Treatment options for men with advanced prostate cancer are limited. We need to make sure the treatments we do have work for as long as possible.
We're funding Dr Alison Tree to carry out the TRAP trial: using a new kind of radiotherapy to kill treatment-resistant tumours, helping men stay on their current treatment for longer.
She hopes the project will lead to a larger-scale trial, that will bring the new treatment to men in five years.
What they want to find out
Dr Tree from the Royal Marsden, London, plans to conduct a clinical trial, TRAP, for men whose cancer has just begun to grow after treatment with abiraterone or enzalutamide. At the moment, disease progression after hormone therapy is taken as a sign that the cancer has become resistant to the treatment. However, Dr Tree thinks that for some men, it may just be some tumours that are resistant and, if she treats those, the rest of the cancer will still respond to abiraterone or enzalutamide.
By the end of this grant, Dr Tree hopes to show that for some men, treating their metastases with targeted radiotherapy can extend the time that their cancer responds to hormone therapy. She also hopes that the MRI scans and liquid biopsies will have given them some insight into the mechanism of hormone resistance and cancer spread, and could be used in the future to predict who will respond best to this new type of treatment.
In the long term, Dr Tree plans to run further, larger scale clinical trials that, if successful, will provide the evidence needed to make SBRT alongside continuing hormone therapy standard of care for the men who will benefit most from it.
How are they doing it
She will test this idea by recruiting men whose cancer is only growing in one or two sites. They will continue to receive abiraterone or enzalutamide, but the growing tumour will be hit with a precisely targeted form of radiotherapy called Stereotactic Body Radiotherapy (SBRT). This involves hitting the tumour with beams of radiation from different directions, so that while the cancer receives a high dose of radiotherapy, the surrounding tissues experience much lower doses, which reduces side effects.
While the men are at the hospital for their radiotherapy appointments, Dr Tree will also take blood samples from them. They’ll also have a special type of whole body MRI scan before their first treatment and 6 months after radiotherapy.
The MRIs will help them to see if they can predict who SBRT plus continuing hormone therapy is likely to work best for. They will use the blood samples as liquid biopsies; examining the tumour DNA circulating in the blood to see whether it contains any markers that suggest the cancer’s resistance to hormone therapy has changed after SBRT, but also to see if they can find markers to predict which men will benefit most from this type of treatment.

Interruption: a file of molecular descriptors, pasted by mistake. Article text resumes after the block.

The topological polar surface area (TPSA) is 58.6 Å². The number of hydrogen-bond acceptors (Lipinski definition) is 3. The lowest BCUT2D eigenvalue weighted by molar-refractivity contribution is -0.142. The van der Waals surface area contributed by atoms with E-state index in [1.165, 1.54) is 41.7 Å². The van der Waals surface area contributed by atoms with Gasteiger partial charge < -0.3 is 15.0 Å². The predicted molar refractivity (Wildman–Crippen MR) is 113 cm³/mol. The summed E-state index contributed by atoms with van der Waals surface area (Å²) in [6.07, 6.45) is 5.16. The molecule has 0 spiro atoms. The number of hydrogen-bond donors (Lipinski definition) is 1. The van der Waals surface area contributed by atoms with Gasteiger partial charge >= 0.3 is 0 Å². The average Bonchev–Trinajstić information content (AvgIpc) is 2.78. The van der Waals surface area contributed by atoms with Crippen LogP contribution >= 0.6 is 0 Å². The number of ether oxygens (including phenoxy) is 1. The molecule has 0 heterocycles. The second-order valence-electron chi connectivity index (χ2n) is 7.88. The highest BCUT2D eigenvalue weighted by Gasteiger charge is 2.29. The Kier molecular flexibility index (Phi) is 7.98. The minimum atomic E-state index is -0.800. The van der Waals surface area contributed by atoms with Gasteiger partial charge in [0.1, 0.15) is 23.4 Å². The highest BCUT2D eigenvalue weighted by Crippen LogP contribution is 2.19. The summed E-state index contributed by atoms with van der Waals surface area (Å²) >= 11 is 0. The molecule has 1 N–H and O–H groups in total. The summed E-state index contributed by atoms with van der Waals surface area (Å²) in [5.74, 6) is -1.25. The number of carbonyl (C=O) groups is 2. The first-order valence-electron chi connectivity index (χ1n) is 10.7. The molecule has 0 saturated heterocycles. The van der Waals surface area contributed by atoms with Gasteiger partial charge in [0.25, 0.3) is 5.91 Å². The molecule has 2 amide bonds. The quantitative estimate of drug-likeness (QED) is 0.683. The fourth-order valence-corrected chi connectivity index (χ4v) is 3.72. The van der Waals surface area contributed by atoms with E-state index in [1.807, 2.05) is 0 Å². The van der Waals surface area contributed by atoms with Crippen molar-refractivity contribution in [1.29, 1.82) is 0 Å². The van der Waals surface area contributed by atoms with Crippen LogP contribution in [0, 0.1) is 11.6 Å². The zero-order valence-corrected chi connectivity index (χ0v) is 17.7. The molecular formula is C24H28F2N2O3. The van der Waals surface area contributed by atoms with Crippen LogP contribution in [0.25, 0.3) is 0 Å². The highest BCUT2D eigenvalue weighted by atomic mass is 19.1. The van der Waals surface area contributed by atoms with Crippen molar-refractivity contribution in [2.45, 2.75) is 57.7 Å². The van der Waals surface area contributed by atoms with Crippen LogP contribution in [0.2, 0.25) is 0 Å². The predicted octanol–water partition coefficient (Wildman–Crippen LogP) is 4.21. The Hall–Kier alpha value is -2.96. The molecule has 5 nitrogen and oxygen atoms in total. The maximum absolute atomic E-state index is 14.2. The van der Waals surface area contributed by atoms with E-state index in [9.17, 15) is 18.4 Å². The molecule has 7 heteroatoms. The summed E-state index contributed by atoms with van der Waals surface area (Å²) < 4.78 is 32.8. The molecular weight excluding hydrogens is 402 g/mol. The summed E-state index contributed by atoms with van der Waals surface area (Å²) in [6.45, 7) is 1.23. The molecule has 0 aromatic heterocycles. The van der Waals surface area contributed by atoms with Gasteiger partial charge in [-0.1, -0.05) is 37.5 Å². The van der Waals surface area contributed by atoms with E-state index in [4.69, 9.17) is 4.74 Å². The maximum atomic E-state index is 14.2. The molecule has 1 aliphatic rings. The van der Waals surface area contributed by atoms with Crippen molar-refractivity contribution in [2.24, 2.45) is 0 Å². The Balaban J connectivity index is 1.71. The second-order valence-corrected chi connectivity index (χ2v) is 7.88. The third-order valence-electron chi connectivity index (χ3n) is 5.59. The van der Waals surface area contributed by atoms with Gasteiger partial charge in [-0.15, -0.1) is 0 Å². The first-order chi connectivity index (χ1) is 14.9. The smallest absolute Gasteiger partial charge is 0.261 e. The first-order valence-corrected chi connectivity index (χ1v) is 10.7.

“I hope that in five years we’re treating these kinds of patients very differently. I hope we’ll be using radiotherapy as standard to pick off drug resistant parts of the cancer, and this will mean we can keep men on hormone therapy for longer. And that means less men will die of prostate cancer in the future.”
- Dr Alison Tree, Chief Investigator of TRAP
Progress so far
The trial has begun recruiting patients from the Royal Marsden and is continuing to open recruitment sites across the UK, which you can find below.
How to get involved with this trial
This trial is still looking for men to take part. You can read the information below to see if you may be suitable to take part in this study, and contact your medical team for full details on whether you can take part.
If you’d like support with deciding whether taking part in a clinical trial is right for you, you can speak to your medical team or contact our Specialist Nurses on 0800 074 8383.
Who can take part
You may be suitable to take part in this study if you have:
Metastatic hormone therapy-resistant prostate cancer, treated with Enzalutamide or Abiraterone for a minimum of 6 months.
1-2 metastatic lesions progressing on imaging (CT, bone scan, MRI or other local imaging) or a clinical or imaging diagnosis of progression of a non-irradiated primary site with the remainder of their metastases currently controlled by Abiraterone or Enzalutamide.
No previous radical radiation to the index area (defined as unable to deliver the SBRT doses in this protocol without taking normal tissues beyond tolerance)
Oligoprogressing site in bone, lymph node, prostate or lung (liver, brain, adrenal or other sites are excluded) This includes sites that have developed on treatment.
Who can’t take part
You would not be eligible to take part if you have:
A clinical need to switch therapy immediately (e.g. no suspicion of rapid clinical progression)
Had previous invasive cancer in the past 5 years, with the exception of non-melanoma skin cancer and small renal masses under surveillance (non-invasive malignancies such as non-muscle invasive bladder cancer are not excluded)
Contra-indication to radiotherapy (eg inflammatory bowel disease, where relevant)
Lesions that are not suitable for SBRT (e.g. size of > 6 cms)
For full inclusion and exclusion criteria speak to your medical team.
Where the trial is taking place
Royal Marsden, Sutton
Royal Marsden, Chelsea
Please note, We try to keep this information as up to date as possible, but there may be times when study details have changed and we haven’t updated our web information. Speak to your medical team, or our Specialist Nurses, for the most up to date information on prostate cancer clinical studies.
Reference - RIA16-ST2-006 Researcher - Dr Alison Tree Institution – The Royal Marsden NHS Foundation Trust Award - £574,415